The Reason You Don't See Stars

If you expose bright enough to see even the brightest stars in the sky, even the dimmer Moon, which is a little more than one stop dimmer than the "Sunny 16" rule (We sometimes call it the "Looney 11") will be completely blown out. The only two differences in the following two photos that contain the Moon and much dimmer planet Jupiter is the amount of exposure and that one image is rotated about ninety degrees compared to the other.

enter image description here

enter image description here

To get even the very brightest stars (and four of Jupiter's Moon that were also within the field of view in the first image) to show up, the moon is so overexposed that light from it is bouncing around inside the lens a reflecting off the front of the sensor stack and the front of some lens elements and then off the back of other lens elements. These same reflections were also bouncing around in the lens in the first photo, but they are so dim as to not be visible at all because the first photo was exposed 12 stops dimmer than the second image, or with 1/4,096 as much light allowed into the camera.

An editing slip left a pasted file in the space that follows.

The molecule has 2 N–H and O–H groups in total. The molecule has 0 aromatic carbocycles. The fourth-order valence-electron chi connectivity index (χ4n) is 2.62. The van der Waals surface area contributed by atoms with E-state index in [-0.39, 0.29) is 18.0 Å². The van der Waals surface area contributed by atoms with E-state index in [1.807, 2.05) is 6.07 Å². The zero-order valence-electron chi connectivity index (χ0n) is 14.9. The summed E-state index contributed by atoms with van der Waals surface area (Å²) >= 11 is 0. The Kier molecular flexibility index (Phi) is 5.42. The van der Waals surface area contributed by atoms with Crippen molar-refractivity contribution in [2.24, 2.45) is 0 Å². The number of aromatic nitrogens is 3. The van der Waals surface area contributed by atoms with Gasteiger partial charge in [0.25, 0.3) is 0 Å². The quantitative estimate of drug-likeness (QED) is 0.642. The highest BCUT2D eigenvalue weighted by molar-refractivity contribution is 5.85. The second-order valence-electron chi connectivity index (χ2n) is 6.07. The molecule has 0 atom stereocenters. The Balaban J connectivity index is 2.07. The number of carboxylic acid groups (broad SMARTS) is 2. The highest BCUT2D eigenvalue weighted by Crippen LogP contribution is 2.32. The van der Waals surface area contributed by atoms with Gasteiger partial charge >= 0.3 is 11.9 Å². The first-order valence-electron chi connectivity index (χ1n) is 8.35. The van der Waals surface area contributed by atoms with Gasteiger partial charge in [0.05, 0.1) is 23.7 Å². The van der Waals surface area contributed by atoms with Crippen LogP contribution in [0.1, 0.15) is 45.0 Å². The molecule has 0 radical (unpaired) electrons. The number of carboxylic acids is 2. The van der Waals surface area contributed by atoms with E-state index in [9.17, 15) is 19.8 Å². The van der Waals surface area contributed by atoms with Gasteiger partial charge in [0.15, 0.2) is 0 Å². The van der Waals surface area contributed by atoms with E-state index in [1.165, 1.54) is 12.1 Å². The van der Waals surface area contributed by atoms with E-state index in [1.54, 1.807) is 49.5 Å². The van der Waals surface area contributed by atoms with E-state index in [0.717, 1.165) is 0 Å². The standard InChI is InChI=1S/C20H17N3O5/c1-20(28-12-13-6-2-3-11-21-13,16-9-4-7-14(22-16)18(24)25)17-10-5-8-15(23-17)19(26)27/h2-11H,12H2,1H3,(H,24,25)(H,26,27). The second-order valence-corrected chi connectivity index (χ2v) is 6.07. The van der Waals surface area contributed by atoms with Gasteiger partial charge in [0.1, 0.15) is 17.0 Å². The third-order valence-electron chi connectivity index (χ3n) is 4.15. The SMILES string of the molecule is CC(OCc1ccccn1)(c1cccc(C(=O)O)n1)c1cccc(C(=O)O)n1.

Also note that the exposure was long enough that the stars trailed past the camera mounted to a stationary tripod.

For a couple of intermediate exposure levels between the two extremes above which illustrate that details of Jupiter's bands and Jupiter's moons can not both be properly exposed at the same time, please see this answer to a different question.

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  • \$\begingroup\$ I was afraid of that. Thanks for the explanation. \$\endgroup\$
    – hurdsean
    Jul 1, 2022 at 9:45
  • \$\begingroup\$ Couldn't cosmic-ray radiation during the time of exposure also contribute to noise? \$\endgroup\$ Jul 1, 2022 at 11:51
  • \$\begingroup\$ @AndréasSundström Perhaps, but I've never seen any scientific articles about it. I have seen several that show that gamma rays can degrade CMOS sensors over time, even when the cameras are terrestrially based. Of course cosmic rays are deflected by magnetic fields, while gamma rays are not (though the result of cosmic rays colliding with certain things can produce gamma rays). \$\endgroup\$
    – Michael C
    Jul 1, 2022 at 20:55